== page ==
The merger-and-acquisition frenzy has continued unabated in the mobile advertising market this year, and the increasing focus on analytics has played a major role. Apple this week spent a reported $200 million to acquire Topsy Labs, a startup that monitors and analyzes user-generated content and Twitter. The move could help boost ad iAd revenues and perhaps provide some much-needed improvement for search and discovery in the App Store. And like John Bartelle astutely noted this week, the pick-up could help Apple improve the interface for iOS, customizing it for each iPhone or iPad owner based factors such as location, browsing history and app usage.
Meanwhile, Facebook recently picked up Onavo in a deal in the range of $200 million, IBM closed two deals centered on mobile marketing and analytics, and Twitter closed its pick-up of MoPub. And a small army of players such as Flurry, App Annie and Localytics have raised millions of investment dollars.
The importance of analytics in traditional online advertising is growing as big data gives marketers an ever-expanding ocean of information that can be used to deliver highly targeted ads. And analytics will become a more powerful tool in mobile marketing because smartphone users produce more data – not only can marketers track their demographics and online behavior, they can access location information, app usage and even address books.
But mobile marketers have been slow to harness the power of analytics. The Guardian, along with Adobe, recently conducted a survey that found an astounding 75 percent of responding businesses use no mobile marketing analytics. That may be unsurprising given how new the mobile advertising space is, and we’re sure to see the importance of analytics grow dramatically in the near future. But I think there are a few big speed bumps that will hinder that growth over the next several years:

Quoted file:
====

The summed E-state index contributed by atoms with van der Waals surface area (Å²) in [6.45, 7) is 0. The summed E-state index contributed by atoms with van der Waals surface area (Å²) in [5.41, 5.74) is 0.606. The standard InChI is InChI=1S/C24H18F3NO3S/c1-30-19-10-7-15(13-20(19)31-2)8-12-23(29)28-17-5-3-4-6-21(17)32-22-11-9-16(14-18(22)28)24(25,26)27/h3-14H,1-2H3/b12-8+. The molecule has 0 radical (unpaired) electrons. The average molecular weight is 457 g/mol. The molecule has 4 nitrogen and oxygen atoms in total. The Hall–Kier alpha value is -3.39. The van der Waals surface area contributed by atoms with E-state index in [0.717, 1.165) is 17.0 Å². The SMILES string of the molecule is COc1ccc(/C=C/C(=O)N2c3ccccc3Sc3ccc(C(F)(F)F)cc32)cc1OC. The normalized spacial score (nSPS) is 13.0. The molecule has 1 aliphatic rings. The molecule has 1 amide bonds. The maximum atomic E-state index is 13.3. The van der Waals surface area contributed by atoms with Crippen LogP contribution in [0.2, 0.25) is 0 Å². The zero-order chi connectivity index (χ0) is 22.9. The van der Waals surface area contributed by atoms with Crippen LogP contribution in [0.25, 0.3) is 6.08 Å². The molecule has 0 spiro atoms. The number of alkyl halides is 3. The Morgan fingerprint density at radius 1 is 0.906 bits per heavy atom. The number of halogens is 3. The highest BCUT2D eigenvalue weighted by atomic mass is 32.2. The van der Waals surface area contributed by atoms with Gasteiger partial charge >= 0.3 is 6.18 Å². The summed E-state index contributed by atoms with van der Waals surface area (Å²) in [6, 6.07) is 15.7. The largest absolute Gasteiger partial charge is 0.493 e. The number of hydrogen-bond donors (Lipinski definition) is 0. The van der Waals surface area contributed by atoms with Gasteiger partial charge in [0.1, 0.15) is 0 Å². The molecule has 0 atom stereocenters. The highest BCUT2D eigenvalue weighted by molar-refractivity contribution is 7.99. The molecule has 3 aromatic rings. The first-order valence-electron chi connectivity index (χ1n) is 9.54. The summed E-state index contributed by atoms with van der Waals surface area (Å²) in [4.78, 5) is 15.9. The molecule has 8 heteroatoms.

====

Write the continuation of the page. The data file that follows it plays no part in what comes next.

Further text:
- Ongoing privacy concerns. Mobile phones are the most personal devices consumers use, as you’ve heard before, and they generate a tremendous amount of personal data that can be used to deliver highly targeted ads. So it’s no surprise that marketers and app publishers often draw scorn from some consumers and privacy watchdog groups when they’re perceived to play fast and loose with that data. Legislators and regulators in the U.S. and other markets have been slow to react, but we’re sure to see increasing scrutiny as mobile advertising ramps up. And that scrutiny will slow growth.
- Evolving business models. As I wrote a few weeks ago, building sophisticated business models often takes much more time than producing new technologies. We’re still in the early days of mobile advertising, which is an extremely complex market teeming with a wide variety of players – from advertisers and publishers to ad networks, technology vendors and, yes, analytics providers. Business models must emerge that will reward each of those links in the value chain. And that will take time.
- Ever-increasing amounts of data. The collision of mobile and big data is already producing enormous amounts of information, and marketers and their partners are already struggling to discern meaningful patterns to help them present the most appropriate ads to the right users at the right time and place. That struggle will only continue as smartphone and tablet use ramps up.